SA sees 16% assets for black miners: MiningWeb
The latest draft of a charter to reform South Africa’s mining industry sees some R100-billion worth of assets being redistributed to blacks in five to 10 years time, a mining website reported.
This translated to about 16% of South Africa’s existing mining assets, website MiningWeb said, citing a source at the talks on a charter to change an industry still dominated by whites eight years after the end of apartheid.
The first draft of the charter leaked to MiningWeb in July had proposed 30% of existing mining assets and 51% of new projects be transferred to black businesses within 10 years.
The draft had spooked investors and sent local markets tumbling.
Hopes on Friday that the second draft would stipulate less drastic quotas than the first helped boost diversified mining stocks, but on Monday they slipped lower as investors booked profits on global market gloom, traders said.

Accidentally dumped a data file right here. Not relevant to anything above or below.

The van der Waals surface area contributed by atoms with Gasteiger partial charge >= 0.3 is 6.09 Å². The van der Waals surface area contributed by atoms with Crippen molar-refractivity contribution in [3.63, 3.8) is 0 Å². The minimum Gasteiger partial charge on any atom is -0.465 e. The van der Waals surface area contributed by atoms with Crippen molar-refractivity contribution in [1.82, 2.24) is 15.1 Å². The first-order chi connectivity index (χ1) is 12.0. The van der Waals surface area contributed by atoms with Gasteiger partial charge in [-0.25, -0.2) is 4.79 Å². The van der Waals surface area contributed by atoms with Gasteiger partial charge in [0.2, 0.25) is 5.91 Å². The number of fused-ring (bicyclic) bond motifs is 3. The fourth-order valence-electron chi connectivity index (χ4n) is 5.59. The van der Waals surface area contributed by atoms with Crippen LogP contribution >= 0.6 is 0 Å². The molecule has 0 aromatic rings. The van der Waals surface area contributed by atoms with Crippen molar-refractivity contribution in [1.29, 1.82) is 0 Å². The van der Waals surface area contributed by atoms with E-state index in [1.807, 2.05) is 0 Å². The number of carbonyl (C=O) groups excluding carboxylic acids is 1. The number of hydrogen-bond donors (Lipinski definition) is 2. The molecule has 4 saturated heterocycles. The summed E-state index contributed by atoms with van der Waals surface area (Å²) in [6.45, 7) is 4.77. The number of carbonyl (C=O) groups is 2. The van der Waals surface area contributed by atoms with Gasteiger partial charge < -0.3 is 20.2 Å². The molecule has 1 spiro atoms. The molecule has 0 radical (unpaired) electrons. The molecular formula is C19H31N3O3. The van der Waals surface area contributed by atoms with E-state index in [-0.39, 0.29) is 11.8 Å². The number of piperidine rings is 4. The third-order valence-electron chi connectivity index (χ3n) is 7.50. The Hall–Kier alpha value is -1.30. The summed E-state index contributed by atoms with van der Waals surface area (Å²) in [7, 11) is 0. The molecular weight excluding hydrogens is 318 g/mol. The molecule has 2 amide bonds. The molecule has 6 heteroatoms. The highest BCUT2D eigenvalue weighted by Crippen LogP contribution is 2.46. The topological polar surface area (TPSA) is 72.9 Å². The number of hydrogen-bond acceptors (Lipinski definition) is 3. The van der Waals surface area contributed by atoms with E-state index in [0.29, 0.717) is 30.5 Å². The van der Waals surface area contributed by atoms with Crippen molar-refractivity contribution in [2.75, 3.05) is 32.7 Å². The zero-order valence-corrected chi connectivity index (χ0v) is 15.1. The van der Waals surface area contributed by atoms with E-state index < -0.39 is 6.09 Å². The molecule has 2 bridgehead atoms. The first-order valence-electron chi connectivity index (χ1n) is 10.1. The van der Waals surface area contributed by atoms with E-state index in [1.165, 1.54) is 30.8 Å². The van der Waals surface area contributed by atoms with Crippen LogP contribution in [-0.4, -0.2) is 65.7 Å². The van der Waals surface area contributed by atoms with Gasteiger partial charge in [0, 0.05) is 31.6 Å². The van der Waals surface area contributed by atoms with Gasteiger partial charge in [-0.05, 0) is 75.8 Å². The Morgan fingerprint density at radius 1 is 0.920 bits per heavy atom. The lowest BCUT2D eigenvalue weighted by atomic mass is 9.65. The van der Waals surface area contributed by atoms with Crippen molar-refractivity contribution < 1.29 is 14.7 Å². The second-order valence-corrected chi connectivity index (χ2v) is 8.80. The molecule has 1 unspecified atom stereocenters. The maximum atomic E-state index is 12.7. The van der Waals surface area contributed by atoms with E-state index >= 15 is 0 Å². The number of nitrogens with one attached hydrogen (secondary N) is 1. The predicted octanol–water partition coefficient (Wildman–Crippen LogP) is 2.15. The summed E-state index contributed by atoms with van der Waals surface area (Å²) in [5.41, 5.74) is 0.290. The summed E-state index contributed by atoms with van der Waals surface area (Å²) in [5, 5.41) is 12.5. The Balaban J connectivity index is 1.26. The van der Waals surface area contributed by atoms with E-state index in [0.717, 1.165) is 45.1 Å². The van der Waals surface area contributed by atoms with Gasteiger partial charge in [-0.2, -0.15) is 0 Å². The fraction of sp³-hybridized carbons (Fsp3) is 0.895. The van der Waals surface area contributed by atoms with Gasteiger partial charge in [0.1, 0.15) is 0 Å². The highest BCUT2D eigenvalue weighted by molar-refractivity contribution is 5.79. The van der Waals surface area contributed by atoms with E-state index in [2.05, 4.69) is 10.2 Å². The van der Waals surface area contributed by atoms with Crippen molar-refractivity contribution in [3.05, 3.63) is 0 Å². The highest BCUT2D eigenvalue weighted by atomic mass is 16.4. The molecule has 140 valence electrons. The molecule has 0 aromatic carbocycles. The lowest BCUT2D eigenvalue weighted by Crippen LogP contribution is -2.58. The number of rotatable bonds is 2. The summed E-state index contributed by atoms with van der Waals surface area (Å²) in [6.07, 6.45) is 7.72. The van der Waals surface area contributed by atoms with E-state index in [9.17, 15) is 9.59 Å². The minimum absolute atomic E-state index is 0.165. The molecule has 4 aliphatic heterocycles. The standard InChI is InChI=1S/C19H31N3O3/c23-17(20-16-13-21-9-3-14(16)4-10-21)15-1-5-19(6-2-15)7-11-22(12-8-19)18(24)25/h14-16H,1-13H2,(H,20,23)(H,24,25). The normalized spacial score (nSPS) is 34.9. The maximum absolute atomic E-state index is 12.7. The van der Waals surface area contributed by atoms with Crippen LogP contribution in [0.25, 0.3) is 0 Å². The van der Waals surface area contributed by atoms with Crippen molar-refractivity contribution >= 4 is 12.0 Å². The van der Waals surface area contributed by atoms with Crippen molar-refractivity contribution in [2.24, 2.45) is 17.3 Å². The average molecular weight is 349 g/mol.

Global diversified miner Anglo American dipped 2,9% to R136, before paring some of its losses to trade 1,6% lower at R137,80 at 1017 GMT. Billiton gave up 1,8% or 90 cents to R49,10.
Anglo lost some 20% of its value after the initial draft emerged in July.
“We haven’t had anything confirmed, but the report is a much better case than was indicated. All comments suggest that the latest range of targets is something that people are comfortable with,” said one analyst.
The latest draft gave no definitive figure on ownership of new projects, MiningWeb said, citing a source at the talks.
Mining department representative Kanyo Gqulu said the MiningWeb report was “pure speculation”.
“Everybody had a view and they have a right to speculate,” he said.
He added that the negotiators may make an announcement on the second draft this week. A final document was possible by the end of this year, he added.
South Africa has already approved a Minerals Bill that aims to give blacks a bigger role in one of the economy’s mainstays.
Once the bill is enacted into law, which will happen when President Thabo Mbeki signs it, charter negotiators have six months within which to adopt a document that will set targets and deadlines to enforce the bill.
“Time is not a problem for us. The bill has not been promulgated yet, so we have no time pressure,” said Gqulu. - Reuters